ASK THE MXPERTS: HOW TO SET-UP THE LAST PDS KTM 450SXF

Do you remember PDS suspension? It was on the KTM 450SXF until 2011.

HOW TO SET-UP THE THE LAST PDS KTM 450SXF

Dear MXA,

I own a 2010 KTM 450SXF. It is the last KTM motocross model with single-sided PDS rear suspension. I’ve tried everything to get the rear suspension to work. Help?

The 2010 KTM 450SXF was a very good bike—and its single-side, no-link rear suspension could be made to work (and still comes on some of KTM’s offroad models in 2019). The 2010 450SXF was the first of the five-speed transmission engines after a couple years of four-speeds. It was the first year that KTM switched to 22mm offset on the forks. The KTM rear shock was 4mm shorter than in 2009. The shorter shock lowered the rear of the bike by 10mm (without affecting rear wheel travel). That 10mm number is significant when mated to the lower frame, ride height, engine location and swingarm pivot. KTM left the head tube in the same place in the frame jig and then welded the frame 10mm lower on the head tube. This simple engineering fix resulted in a lower center of gravity, lower crankshaft height, leveler swingarm and lower seat height. All good stuff, especially when combined with the shorter WP shock. The WP PDS shock got completely new damping settings. In the past, KTM required the low-speed compression and rebound clickers to be turned out 20 or more clicks. For 2010, KTM changed the taper profile of the adjuster needles to bring the clicker numbers down to ballpark settings of 12 clicks out. Low-speed damping was increased, while high-speed damping remained about the same.We set the race sag at 105mm, the high-speed compression on 1-1/4 turns out, the low-speed compression on 12 clicks out and the rebound on 12 clicks out. The real problem is the shock spring, thus the fix for the 2010 KTM 450SXF’s rear suspension is a different shock spring. KTM always does a weird dance with its PDS spring rates. PDS suspension started out with a 6.6 kg/mm spring. MXA ran a 6.9. The next year, KTM installed a 6.9 on the production bikes and MXA ran a 7.2. The 2010 KTM had a 7.2 kg/mm spring, but we ran a 7.6. What’s the deal? It was obvious that KTM was willing to change the spring on its new models, but someone at the WP factory sabotaged the spring changes by lightening the damping to keep the bike exactly where it was with the lighter spring. Our advice for 2010 KTM 450SXF owners is to run a 7.6 spring on your stock WP shock (especially if you are over 175 pounds).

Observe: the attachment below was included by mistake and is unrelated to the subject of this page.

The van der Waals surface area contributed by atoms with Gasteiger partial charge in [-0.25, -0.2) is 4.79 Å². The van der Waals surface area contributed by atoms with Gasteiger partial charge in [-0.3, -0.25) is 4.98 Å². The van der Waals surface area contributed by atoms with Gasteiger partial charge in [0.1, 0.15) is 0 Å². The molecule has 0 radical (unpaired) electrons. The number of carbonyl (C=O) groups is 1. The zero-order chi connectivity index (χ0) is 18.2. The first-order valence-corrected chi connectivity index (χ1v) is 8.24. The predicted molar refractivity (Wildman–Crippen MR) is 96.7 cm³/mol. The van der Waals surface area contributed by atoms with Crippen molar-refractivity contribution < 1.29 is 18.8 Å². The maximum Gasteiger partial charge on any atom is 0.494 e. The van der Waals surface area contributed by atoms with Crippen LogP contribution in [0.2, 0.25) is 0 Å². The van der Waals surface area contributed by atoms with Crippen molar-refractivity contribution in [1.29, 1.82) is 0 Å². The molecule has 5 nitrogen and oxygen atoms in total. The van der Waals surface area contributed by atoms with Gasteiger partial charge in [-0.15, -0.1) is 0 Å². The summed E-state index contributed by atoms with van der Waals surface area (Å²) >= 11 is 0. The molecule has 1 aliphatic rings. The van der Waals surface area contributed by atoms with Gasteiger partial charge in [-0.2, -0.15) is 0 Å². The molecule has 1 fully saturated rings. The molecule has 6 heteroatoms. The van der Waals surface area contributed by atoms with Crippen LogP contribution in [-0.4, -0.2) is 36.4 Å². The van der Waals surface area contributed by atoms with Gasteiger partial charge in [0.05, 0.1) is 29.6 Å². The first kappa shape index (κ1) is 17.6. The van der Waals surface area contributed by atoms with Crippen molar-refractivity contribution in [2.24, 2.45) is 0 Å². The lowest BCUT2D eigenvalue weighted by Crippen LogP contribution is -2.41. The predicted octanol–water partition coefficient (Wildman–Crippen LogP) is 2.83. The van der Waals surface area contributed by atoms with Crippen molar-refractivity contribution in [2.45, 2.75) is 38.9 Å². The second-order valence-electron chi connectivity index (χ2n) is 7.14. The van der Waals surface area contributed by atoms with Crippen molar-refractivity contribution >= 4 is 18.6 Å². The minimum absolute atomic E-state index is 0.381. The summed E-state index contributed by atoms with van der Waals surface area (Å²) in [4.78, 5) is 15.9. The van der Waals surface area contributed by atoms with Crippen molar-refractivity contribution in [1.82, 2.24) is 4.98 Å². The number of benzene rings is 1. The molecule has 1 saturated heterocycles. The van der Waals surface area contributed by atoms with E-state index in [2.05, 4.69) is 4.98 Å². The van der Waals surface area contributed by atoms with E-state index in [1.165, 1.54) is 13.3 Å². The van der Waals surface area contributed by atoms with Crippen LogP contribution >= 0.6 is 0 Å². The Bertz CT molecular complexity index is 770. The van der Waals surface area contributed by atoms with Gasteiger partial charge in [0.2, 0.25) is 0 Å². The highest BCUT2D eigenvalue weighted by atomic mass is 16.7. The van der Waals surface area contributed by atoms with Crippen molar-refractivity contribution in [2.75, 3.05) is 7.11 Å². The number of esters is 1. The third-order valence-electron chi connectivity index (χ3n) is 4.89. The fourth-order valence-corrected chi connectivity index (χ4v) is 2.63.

MXA’S 2010 KTM 450SXF SHOCK SETTINGS
Spring rate: 7.6 kg/mm (7.2 kg/mm stock)
Race sag: 105mm
Hi-compression: 1-1/4 turn out
Lo-compression: 12 clicks
Rebound: 12 clicks

 

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